World's 'best' cities are often overrated - Macleans.ca
 

World’s ‘best’ cities are often overrated


 

According to a new list of city rankings, I just visited two of the greatest cities in the world. Funny, considering how little I enjoyed myself.

By now we’re all familiar with these lists, which rate major international cities on everything from cleanliness to friendliness. The latest is the City Brands Index by data analysis firm Anholt-GfK, which measures the power and appeal of a city’s image.

Paris, formerly No. 1, has been dethroned by London and now sits in third place. Sydney came in second, Toronto eighth, and Melbourne rounds out the top 10.

I’ve long thought city-ranking lists were pointless, but having recently returned from an underwhelming Australian holiday, I’m even more indignant than usual.

Sydney and Melbourne (along with my hometown Vancouver) regularly top world’s best city lists because they’re beautiful, clean and safe. But they’re also ridiculously expensive. And dull. Prices in Sydney made me feel like I was shopping at an airport, all the time. A bottle of Coke Zero from a nondescript convenient store cost $5, and the bar tab for two cocktails was more than 10 times as much.

Since backpacking trips to Australia are a rite of passage for many North Americans, my cousin, with whom I was travelling, and I had heard of legendary parties from our friends. Imagine our surprise when we found out nearly every bar within a 10-kilometre radius of our downtown Sydney hotel on a Monday night closed at 10 or 11 p.m. Yes, it was a Monday, but in a city of 4.5 million I expected more.

It seemed, however, that beyond sightseeing and nature watching, we were destined for disappointment.

Rio de Janeiro, undoubtedly one of the most stunning and exhilarating cities on earth, scored high in friendliness on the Index but didn’t crack the top 10 because it ranked poorly on crime and “cultural fit,” defined as a place in which visitors could “easily fit in.” Oh no, it’s too exotic.

I think there’s a category missing from many of these lists: character. Some grit and quirkiness are to be expected in a big city, and actually make things a lot more interesting. Those who prefer a sterile, cookie-cutter environment are perhaps better off sticking to the suburbs.


 
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World’s ‘best’ cities are often overrated

  1. There’s no easy way to quantify “grit and quirkiness,” so these lists will continue to be a compilation of hard data such as crime, affordability, etc.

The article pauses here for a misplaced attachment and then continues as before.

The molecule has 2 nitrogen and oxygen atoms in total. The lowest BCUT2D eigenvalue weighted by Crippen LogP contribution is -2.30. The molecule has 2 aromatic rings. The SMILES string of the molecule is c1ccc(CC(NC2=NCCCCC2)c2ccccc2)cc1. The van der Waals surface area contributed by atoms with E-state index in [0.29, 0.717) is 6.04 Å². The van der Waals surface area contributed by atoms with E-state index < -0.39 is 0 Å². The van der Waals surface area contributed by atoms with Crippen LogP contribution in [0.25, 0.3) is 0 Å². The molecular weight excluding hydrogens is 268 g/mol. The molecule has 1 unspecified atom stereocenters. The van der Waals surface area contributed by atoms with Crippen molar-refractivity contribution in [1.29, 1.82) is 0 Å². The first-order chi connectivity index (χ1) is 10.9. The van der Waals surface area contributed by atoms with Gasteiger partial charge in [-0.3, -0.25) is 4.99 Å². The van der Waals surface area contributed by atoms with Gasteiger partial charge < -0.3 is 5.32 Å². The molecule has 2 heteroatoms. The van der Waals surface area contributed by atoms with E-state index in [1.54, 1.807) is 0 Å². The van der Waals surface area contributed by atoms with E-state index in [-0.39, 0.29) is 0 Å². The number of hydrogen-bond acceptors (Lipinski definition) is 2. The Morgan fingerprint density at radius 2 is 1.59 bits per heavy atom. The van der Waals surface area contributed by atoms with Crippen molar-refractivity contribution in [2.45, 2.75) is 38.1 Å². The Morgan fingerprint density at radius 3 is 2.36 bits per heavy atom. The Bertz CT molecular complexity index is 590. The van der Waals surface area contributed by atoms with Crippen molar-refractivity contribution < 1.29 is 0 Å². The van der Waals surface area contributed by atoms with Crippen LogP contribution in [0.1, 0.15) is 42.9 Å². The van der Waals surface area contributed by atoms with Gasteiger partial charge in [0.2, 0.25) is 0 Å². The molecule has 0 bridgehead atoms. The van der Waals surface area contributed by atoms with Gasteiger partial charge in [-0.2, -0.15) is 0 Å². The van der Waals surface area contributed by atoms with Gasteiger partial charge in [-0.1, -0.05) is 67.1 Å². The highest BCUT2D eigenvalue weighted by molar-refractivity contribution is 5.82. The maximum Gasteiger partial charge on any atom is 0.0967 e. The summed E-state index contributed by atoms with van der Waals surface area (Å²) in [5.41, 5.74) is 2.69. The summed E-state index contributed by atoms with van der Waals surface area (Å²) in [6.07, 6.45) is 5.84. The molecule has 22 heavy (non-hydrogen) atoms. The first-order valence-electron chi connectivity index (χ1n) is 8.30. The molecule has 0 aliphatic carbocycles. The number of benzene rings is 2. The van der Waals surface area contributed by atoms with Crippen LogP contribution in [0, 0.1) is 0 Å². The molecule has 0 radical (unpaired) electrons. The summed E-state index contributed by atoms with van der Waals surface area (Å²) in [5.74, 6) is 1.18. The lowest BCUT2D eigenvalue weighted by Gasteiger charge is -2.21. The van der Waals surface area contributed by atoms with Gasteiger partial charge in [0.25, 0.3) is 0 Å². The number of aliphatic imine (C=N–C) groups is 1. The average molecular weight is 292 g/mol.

Unless they started looking at stuff like closing times for bars… You might be onto something here. Compile a list of interesting stuff like that, and it might make things a bit more interesting.

  2. Rio has some terrible crime issues they need to handle before putting them on a top 10 list of best cities.. what a fluff article.

    You think Vancouver and Melbourne are boring and expensive? Maybe because Canada and Australia aren’t 3rd world countrie?.. if you’re not having fun in Vancouver and area then you’re probably the root cause of the boring factor.. And no I’m not from Vancouver.

    • Vancouver is boring. It’s beautiful. But compared to most cities, it really is dull.

  3. In my experience;

    London is the funnest (feels like the center of the world)

    Barcelona is the most beautiful/artistic/relaxing

    Rome is the most interesting

    Moscow is the Edmonton of Europe (industrial, bland and muddy)

    New York is the most overrated

    Rio was the greatest party spot

    Quito was the most naturally/organically beautiful

    All the North American cities I’ve been to, including Vancouver, Toronto, LA, Seattle, Chicago, Saint Louis, Calgary and Tampa Bay, are by and large variations on the same theme; and ultimately kinda boring.

    Their arts and culture scenes are generic and pretentious, the architecture primarily bland Internationalism, and the people nice but blasé.

    Of course the cities of the American South, Savannah, New Orleans, etcetera, being notable exceptions.

  4. You just jealous NYC didn’t make the top position?

  5. Most probably, these were the “best cities to live in.” I mean, sure, Rio is a wonderful and amazing place to be in for a vacation, but living there permanently is a totally different story.

    • Istanbul is a extremely exotic and discoverable city

  6. So this is where the Australian Tourism Commission is getting it wrong: they spend all that money advertising my country as a safe & pleasant sightseeing and nature-watching destination, when what they should be doing is highlighting the Australian locales where a visiting tourist can experience petty crime and mindless violence. (True, we don’t have the slums that are a feature of other, “grittier” rival destinations – but one can get beaten up and robbed in Australia if one really wants to.) So prepare yourselves, citizens of Sydney, Melbourne, Canberra, etc – once the A.T.C. starts promoting our major cities as crime-ridden pestholes, the tourists will come flooding in like there’s no tomorrow!